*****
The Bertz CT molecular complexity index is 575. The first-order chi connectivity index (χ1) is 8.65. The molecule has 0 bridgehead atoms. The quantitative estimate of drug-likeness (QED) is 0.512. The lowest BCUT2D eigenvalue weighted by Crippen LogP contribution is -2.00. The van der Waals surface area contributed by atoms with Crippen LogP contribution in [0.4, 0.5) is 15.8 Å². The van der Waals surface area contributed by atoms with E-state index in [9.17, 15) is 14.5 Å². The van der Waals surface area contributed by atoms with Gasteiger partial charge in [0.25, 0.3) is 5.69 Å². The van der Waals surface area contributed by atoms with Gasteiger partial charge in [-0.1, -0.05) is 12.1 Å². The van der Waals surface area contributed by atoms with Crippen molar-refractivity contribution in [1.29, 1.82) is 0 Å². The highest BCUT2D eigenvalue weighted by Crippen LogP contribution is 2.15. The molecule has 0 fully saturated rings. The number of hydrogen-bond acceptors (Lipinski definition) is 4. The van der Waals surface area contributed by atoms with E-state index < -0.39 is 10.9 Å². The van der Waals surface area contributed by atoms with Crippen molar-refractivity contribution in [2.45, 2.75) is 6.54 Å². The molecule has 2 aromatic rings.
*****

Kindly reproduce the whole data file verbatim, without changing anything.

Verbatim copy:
The Bertz CT molecular complexity index is 575. The first-order chi connectivity index (χ1) is 8.65. The molecule has 0 bridgehead atoms. The quantitative estimate of drug-likeness (QED) is 0.512. The lowest BCUT2D eigenvalue weighted by Crippen LogP contribution is -2.00. The van der Waals surface area contributed by atoms with Crippen LogP contribution in [0.4, 0.5) is 15.8 Å². The van der Waals surface area contributed by atoms with E-state index in [9.17, 15) is 14.5 Å². The van der Waals surface area contributed by atoms with Gasteiger partial charge in [0.25, 0.3) is 5.69 Å². The van der Waals surface area contributed by atoms with Gasteiger partial charge in [-0.1, -0.05) is 12.1 Å². The van der Waals surface area contributed by atoms with Crippen molar-refractivity contribution in [1.29, 1.82) is 0 Å². The highest BCUT2D eigenvalue weighted by Crippen LogP contribution is 2.15. The molecule has 0 fully saturated rings. The number of hydrogen-bond acceptors (Lipinski definition) is 4. The van der Waals surface area contributed by atoms with E-state index < -0.39 is 10.9 Å². The van der Waals surface area contributed by atoms with Crippen molar-refractivity contribution in [2.45, 2.75) is 6.54 Å². The molecule has 2 aromatic rings.